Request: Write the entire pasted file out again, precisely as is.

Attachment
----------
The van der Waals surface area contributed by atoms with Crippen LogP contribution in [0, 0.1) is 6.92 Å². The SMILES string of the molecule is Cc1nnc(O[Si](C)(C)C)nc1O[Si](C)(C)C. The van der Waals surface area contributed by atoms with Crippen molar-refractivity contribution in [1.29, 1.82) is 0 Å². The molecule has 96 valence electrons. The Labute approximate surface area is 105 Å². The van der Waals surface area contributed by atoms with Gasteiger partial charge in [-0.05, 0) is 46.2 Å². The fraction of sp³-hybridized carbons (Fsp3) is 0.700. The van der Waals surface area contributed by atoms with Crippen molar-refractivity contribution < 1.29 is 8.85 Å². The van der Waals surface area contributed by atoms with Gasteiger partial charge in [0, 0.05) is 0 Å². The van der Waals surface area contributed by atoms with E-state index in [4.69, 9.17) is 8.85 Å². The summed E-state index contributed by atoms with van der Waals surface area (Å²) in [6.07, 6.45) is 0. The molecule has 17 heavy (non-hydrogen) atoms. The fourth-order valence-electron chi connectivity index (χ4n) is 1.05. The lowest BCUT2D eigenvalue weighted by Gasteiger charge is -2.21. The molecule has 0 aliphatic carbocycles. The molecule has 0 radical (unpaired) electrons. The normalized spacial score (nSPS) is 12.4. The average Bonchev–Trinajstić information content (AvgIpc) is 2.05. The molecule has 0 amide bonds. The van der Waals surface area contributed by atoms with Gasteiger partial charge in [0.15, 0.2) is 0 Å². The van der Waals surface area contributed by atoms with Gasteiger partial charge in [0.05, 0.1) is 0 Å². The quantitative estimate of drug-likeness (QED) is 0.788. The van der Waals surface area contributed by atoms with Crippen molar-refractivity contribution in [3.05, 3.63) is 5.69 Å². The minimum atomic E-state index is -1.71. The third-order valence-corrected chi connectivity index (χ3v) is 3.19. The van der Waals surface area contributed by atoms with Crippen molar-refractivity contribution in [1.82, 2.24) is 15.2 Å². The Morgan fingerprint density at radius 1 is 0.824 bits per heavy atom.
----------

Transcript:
The van der Waals surface area contributed by atoms with Crippen LogP contribution in [0, 0.1) is 6.92 Å². The SMILES string of the molecule is Cc1nnc(O[Si](C)(C)C)nc1O[Si](C)(C)C. The van der Waals surface area contributed by atoms with Crippen molar-refractivity contribution in [1.29, 1.82) is 0 Å². The molecule has 96 valence electrons. The Labute approximate surface area is 105 Å². The van der Waals surface area contributed by atoms with Gasteiger partial charge in [-0.05, 0) is 46.2 Å². The fraction of sp³-hybridized carbons (Fsp3) is 0.700. The van der Waals surface area contributed by atoms with Crippen molar-refractivity contribution < 1.29 is 8.85 Å². The van der Waals surface area contributed by atoms with Gasteiger partial charge in [0, 0.05) is 0 Å². The van der Waals surface area contributed by atoms with E-state index in [4.69, 9.17) is 8.85 Å². The summed E-state index contributed by atoms with van der Waals surface area (Å²) in [6.07, 6.45) is 0. The molecule has 17 heavy (non-hydrogen) atoms. The fourth-order valence-electron chi connectivity index (χ4n) is 1.05. The lowest BCUT2D eigenvalue weighted by Gasteiger charge is -2.21. The molecule has 0 aliphatic carbocycles. The molecule has 0 radical (unpaired) electrons. The normalized spacial score (nSPS) is 12.4. The average Bonchev–Trinajstić information content (AvgIpc) is 2.05. The molecule has 0 amide bonds. The van der Waals surface area contributed by atoms with Gasteiger partial charge in [0.15, 0.2) is 0 Å². The van der Waals surface area contributed by atoms with Gasteiger partial charge in [0.05, 0.1) is 0 Å². The quantitative estimate of drug-likeness (QED) is 0.788. The van der Waals surface area contributed by atoms with Crippen molar-refractivity contribution in [3.05, 3.63) is 5.69 Å². The minimum atomic E-state index is -1.71. The third-order valence-corrected chi connectivity index (χ3v) is 3.19. The van der Waals surface area contributed by atoms with Crippen molar-refractivity contribution in [1.82, 2.24) is 15.2 Å². The Morgan fingerprint density at radius 1 is 0.824 bits per heavy atom.